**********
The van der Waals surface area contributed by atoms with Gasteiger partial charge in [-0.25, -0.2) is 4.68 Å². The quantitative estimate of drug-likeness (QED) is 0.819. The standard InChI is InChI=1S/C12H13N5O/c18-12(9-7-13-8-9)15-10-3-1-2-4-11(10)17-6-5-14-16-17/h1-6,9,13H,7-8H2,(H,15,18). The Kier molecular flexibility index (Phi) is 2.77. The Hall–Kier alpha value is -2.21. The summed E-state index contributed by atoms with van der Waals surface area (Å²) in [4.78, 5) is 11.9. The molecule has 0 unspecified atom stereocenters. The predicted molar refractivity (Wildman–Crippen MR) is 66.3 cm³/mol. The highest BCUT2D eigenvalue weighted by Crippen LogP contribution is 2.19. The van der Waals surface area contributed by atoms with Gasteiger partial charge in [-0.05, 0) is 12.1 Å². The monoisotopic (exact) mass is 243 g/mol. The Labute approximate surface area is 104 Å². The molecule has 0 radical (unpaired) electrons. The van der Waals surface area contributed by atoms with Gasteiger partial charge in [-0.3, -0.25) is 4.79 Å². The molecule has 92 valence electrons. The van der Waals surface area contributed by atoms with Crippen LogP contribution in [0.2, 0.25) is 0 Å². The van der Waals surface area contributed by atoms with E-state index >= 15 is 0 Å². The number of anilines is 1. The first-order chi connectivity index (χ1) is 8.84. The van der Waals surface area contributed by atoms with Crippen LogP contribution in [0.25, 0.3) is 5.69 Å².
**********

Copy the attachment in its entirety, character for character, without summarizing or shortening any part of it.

The van der Waals surface area contributed by atoms with Gasteiger partial charge in [-0.25, -0.2) is 4.68 Å². The quantitative estimate of drug-likeness (QED) is 0.819. The standard InChI is InChI=1S/C12H13N5O/c18-12(9-7-13-8-9)15-10-3-1-2-4-11(10)17-6-5-14-16-17/h1-6,9,13H,7-8H2,(H,15,18). The Kier molecular flexibility index (Phi) is 2.77. The Hall–Kier alpha value is -2.21. The summed E-state index contributed by atoms with van der Waals surface area (Å²) in [4.78, 5) is 11.9. The molecule has 0 unspecified atom stereocenters. The predicted molar refractivity (Wildman–Crippen MR) is 66.3 cm³/mol. The highest BCUT2D eigenvalue weighted by Crippen LogP contribution is 2.19. The van der Waals surface area contributed by atoms with Gasteiger partial charge in [-0.05, 0) is 12.1 Å². The monoisotopic (exact) mass is 243 g/mol. The Labute approximate surface area is 104 Å². The molecule has 0 radical (unpaired) electrons. The van der Waals surface area contributed by atoms with Gasteiger partial charge in [-0.3, -0.25) is 4.79 Å². The molecule has 92 valence electrons. The van der Waals surface area contributed by atoms with Crippen LogP contribution in [0.2, 0.25) is 0 Å². The van der Waals surface area contributed by atoms with E-state index >= 15 is 0 Å². The number of anilines is 1. The first-order chi connectivity index (χ1) is 8.84. The van der Waals surface area contributed by atoms with Crippen LogP contribution in [0.25, 0.3) is 5.69 Å².